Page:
I have a dataset with unbalanced classes. Three classes make up about 60% of the data. Also, I have different test splits that cause an imbalance. For e.g:

Train set: label_1 ... label_n

Test set: label_1, label_3, label_9

This means that even though I have only 3 labels in my test set, it could potentially be predicted as 1 of n labels. So when I use sklearn.metrics.precision_recall_fscore_support, I get a matrix with a lot of zeros.

My problem is that I need to get an average F-score across all classes, rather than a per-class value. However, just taking an average of the matrix returned from the above sklearn function will always be a very low value since there are so many zeros. On the other hand, taking an average over non-zero values does not make sense to me either since the total number of potential predictions should be the total number of classes.

Is there a good way to take an average in this case? I've tried using the micro, macro and weighted average options but I am not sure which one is right.

Could anyone please help me with this?


1 Answer 1


"I am not sure which one is right"

There is no right or wrong here.

A classifier's performance can be represented using an $n\cdot n$ matrix. When trying to represent the performance using a single metric you lose some information.

In other words, since it is impossible to recover the confusion matrix based on a single metric, there is a loss of information when we consider only a single metric to interpret the performance of a classifier.

But still... to decide which classifier is better among several alternatives - we need a single metric...

Which single metric best represents the performance? That's a subjective questions. This is where statisticians become creative. This is why so many metrics have been purposed.

Different metrics 'prefer' different types of information that can be extracted from the confusion matrix. It is up to you to decide which one captures the information your regard as 'most important'.

Some criteria you may consider:

  • Are all classes are equally important / are all instances are equally important?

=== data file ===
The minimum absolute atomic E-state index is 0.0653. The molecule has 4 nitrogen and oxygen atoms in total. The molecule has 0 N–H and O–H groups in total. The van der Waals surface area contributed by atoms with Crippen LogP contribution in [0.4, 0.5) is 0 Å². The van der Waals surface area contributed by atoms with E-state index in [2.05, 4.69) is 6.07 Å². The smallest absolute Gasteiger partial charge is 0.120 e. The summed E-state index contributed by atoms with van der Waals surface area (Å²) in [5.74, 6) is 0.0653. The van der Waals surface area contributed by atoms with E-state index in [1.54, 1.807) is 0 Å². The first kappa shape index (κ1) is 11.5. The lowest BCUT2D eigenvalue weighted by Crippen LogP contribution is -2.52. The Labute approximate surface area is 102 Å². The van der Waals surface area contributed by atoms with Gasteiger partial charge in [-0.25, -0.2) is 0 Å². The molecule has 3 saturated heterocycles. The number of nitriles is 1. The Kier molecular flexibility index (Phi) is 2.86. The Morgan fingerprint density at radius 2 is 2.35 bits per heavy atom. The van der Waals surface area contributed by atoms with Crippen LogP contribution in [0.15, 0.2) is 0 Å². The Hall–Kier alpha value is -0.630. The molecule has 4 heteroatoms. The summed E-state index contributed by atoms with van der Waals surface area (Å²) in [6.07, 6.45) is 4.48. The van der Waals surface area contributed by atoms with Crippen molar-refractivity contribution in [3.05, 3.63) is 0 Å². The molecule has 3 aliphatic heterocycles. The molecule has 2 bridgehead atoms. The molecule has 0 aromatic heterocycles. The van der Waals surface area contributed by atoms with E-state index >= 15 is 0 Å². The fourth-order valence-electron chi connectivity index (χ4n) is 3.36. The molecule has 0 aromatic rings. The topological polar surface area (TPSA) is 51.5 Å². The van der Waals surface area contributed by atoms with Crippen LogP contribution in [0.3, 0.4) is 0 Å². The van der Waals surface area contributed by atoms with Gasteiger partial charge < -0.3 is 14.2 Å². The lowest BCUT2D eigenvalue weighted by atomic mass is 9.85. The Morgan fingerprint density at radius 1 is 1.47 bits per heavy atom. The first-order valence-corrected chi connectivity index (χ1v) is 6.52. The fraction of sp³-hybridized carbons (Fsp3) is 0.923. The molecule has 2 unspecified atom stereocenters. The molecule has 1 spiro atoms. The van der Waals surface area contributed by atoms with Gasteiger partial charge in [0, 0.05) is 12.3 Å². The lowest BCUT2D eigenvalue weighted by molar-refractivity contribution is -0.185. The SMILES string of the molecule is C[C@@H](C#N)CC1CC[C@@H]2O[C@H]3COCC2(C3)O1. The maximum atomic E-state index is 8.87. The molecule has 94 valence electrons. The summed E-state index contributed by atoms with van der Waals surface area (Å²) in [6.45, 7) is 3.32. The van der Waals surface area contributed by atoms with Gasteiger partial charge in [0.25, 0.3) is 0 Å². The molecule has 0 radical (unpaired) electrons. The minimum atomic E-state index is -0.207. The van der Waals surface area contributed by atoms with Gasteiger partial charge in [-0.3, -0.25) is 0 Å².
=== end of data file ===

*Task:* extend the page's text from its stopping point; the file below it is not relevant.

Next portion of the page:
• Are classification and misclassifications are equally 'important'?
  • Are false positives and false negatives are equally 'important'?
  • Should the performance be absolute, or relative to some random classifier?
  • Should the metric be linear in some sense?
  • etc.
  • $\begingroup$ Thanks for your answer! I understand that there is no specific metric that I can focus on, but in this case, I've chosen the F-score, given the imbalance of classes. However, my question is really how do I get an average representation of the F-score for the classifier as a whole rather than per class? Averaging over a sparse matrix gives me very low values but it would not be right to simply average over the nonzero values. In essence, my problem could be reduced to the best way to take an average over a sparse matrix where the nonzero values should be weighted more than the zero ones $\endgroup$ Aug 14, 2016 at 1:19
  • $\begingroup$ "... but it would not be right to simply average over the nonzero values". Again - no right or wrong. Micro, macro and weighted - all have their own semantics. What do you want your average to represent? It is up to you to decide. If you want nonzero values to be weighted more - go ahead. $\endgroup$
    – Lior Kogan
    Aug 14, 2016 at 6:20

Your Answer

By clicking “Post Your Answer”, you agree to our terms of service, privacy policy and cookie policy

Not the answer you're looking for? Browse other questions tagged or ask your own question.